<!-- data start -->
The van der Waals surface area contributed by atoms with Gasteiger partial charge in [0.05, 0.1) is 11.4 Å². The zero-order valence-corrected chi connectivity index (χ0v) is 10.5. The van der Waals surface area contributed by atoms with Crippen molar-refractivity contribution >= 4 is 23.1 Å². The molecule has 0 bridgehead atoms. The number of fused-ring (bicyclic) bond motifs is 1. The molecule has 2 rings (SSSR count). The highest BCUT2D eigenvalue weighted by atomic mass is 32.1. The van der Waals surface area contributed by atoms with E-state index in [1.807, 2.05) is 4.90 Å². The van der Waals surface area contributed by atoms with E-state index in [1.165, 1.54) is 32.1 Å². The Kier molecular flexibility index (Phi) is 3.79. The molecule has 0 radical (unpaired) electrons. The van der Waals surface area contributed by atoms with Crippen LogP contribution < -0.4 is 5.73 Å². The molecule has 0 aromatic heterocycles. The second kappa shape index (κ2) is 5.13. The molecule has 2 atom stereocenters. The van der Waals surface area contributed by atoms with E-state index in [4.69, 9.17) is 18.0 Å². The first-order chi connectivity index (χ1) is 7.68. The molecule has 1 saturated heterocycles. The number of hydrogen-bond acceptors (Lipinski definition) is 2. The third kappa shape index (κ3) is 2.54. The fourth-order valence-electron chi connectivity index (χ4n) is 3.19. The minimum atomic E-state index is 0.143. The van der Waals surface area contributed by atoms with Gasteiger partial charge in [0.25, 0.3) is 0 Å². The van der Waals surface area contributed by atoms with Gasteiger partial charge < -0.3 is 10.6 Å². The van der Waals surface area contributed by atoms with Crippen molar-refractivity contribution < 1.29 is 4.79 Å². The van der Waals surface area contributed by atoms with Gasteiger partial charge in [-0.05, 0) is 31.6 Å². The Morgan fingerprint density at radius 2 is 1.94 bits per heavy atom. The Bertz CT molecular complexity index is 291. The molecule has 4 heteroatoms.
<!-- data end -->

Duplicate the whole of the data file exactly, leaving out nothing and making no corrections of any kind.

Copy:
The van der Waals surface area contributed by atoms with Gasteiger partial charge in [0.05, 0.1) is 11.4 Å². The zero-order valence-corrected chi connectivity index (χ0v) is 10.5. The van der Waals surface area contributed by atoms with Crippen molar-refractivity contribution >= 4 is 23.1 Å². The molecule has 0 bridgehead atoms. The number of fused-ring (bicyclic) bond motifs is 1. The molecule has 2 rings (SSSR count). The highest BCUT2D eigenvalue weighted by atomic mass is 32.1. The van der Waals surface area contributed by atoms with E-state index in [1.807, 2.05) is 4.90 Å². The van der Waals surface area contributed by atoms with E-state index in [1.165, 1.54) is 32.1 Å². The Kier molecular flexibility index (Phi) is 3.79. The molecule has 0 radical (unpaired) electrons. The van der Waals surface area contributed by atoms with Crippen LogP contribution < -0.4 is 5.73 Å². The molecule has 0 aromatic heterocycles. The second kappa shape index (κ2) is 5.13. The molecule has 2 atom stereocenters. The van der Waals surface area contributed by atoms with E-state index in [4.69, 9.17) is 18.0 Å². The first-order chi connectivity index (χ1) is 7.68. The molecule has 1 saturated heterocycles. The number of hydrogen-bond acceptors (Lipinski definition) is 2. The third kappa shape index (κ3) is 2.54. The fourth-order valence-electron chi connectivity index (χ4n) is 3.19. The minimum atomic E-state index is 0.143. The van der Waals surface area contributed by atoms with Gasteiger partial charge in [0.25, 0.3) is 0 Å². The van der Waals surface area contributed by atoms with Gasteiger partial charge < -0.3 is 10.6 Å². The van der Waals surface area contributed by atoms with Crippen molar-refractivity contribution < 1.29 is 4.79 Å². The van der Waals surface area contributed by atoms with Gasteiger partial charge in [-0.05, 0) is 31.6 Å². The Morgan fingerprint density at radius 2 is 1.94 bits per heavy atom. The Bertz CT molecular complexity index is 291. The molecule has 4 heteroatoms.